Photography Basics: Simple Composition Techniques

Photography is a complicated art form. The elements of exposure, composition, light, subject matter, moment, and many others all come together to make a single two-dimensional image that is presented to a viewer. Learning all of this is time-consuming and difficult. Taken step-by-step, however, each of the elements can be methodically learned and combined to form your own photographs. Once you know how to operate your camera an extremely powerful tool you can add to your kit is a starting knowledge of composition.

Composition is the arranging of elements within the frame of a photograph. Despite what many articles or videos may tell you, it’s less about following rules and more about utilizing a set of guidelines to find an appropriate way of describing the scene you have in front of you with the camera in your hand. Every scene is different. Some will be simple, some will be much more complex. With that being said, here are five elements of composition you can draw on to help your viewer see what you want them to in your photographs.

Cut out the Unnecessary Elements

This may not classically be included in lists of techniques for composition, but I feel that this is one of the most important concepts to grasp when approaching a photograph. Composition in most forms of photography is the art of exclusion. You have a limited space within the borders of your photograph which can only contain so much before you dilute your message.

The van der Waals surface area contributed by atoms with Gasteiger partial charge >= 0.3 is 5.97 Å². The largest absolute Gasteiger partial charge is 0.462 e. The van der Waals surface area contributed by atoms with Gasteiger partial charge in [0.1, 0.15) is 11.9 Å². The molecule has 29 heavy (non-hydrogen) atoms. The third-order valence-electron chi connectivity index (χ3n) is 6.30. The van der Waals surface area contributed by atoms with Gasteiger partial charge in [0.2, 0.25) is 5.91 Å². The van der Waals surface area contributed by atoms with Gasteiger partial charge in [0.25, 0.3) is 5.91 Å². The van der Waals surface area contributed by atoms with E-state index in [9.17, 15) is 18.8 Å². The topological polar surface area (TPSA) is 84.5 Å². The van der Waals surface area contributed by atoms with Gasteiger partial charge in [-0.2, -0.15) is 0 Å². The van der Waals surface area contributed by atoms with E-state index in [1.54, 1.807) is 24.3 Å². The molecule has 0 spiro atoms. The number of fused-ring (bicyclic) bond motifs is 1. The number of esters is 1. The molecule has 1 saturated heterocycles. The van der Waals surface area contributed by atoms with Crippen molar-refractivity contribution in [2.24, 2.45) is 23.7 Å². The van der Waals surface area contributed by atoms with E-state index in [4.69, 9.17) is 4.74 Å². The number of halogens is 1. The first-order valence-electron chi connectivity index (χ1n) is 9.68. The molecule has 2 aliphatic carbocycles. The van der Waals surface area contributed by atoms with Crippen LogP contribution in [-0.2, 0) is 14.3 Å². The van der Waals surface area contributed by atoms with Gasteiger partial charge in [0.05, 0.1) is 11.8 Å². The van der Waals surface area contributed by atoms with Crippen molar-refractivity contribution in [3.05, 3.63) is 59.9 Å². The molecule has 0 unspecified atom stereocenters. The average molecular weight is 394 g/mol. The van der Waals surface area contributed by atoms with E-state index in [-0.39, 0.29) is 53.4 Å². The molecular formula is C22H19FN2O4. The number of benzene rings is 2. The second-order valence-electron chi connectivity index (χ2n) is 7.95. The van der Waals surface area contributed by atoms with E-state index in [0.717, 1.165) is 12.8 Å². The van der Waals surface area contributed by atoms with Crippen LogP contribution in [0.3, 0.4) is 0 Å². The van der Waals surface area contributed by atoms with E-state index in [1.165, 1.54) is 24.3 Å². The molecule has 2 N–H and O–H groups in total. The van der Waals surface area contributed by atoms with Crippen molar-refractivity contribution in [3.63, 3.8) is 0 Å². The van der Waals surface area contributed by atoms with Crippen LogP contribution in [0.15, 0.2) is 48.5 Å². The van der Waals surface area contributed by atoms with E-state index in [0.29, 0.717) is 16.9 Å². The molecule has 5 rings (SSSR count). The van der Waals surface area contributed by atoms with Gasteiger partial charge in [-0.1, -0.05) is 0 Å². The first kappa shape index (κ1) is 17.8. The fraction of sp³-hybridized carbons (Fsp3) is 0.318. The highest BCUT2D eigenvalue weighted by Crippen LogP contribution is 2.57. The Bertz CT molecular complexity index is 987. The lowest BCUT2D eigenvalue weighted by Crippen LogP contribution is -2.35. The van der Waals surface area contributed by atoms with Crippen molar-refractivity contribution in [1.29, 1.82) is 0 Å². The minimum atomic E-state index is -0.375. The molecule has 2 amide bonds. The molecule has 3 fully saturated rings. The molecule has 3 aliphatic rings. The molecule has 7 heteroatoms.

Your goal when composing a photograph should be to point to something. You want your viewer to look at what you’re trying to show them. One way you can do this by cutting out all the clutter of the world and just showing them what you want them to see. A few ways you can achieve this in photography include getting closer to your subject, using a longer focal-length lens for a narrower field of view, using depth-of-field to isolate your subject from other elements in the scene, or using shadow to hide things that do not contribute to the message you are trying to give.

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The scene below was extremely cluttered. There were hundreds of people around at this ceremony. By looking down at a puddle and using only the reflection of the elements I wanted to show, I was able to cut out that clutter and point you towards what I wanted you to see.

Leading Lines

When you break the elements of a two-dimensional photograph down, the people, buildings, trees, lakes, and everything else in your frame simply become lines. Our eyes reconstruct these lines and equate them to things we know as we view an image. As a photographer, learning how you can use lines is very powerful.

One simple way to use lines is for their drawing power. Lines that are simply graphic can be used to lead the viewer around your image. These are called Leading Lines. When you’re looking at a scene and deciding how to compose it, consider what your subject is first and then consider what elements in the scene might draw the viewer towards that subject. Can you find a receding line, like a fence that draws you to the old house on the hill? Maybe there’s a crack in the concrete leading to a flower growing at the base of a wall. The viewer’s eye will naturally follow lines so they can be very useful in directing people to what you want them to look at.

Rule of Thirds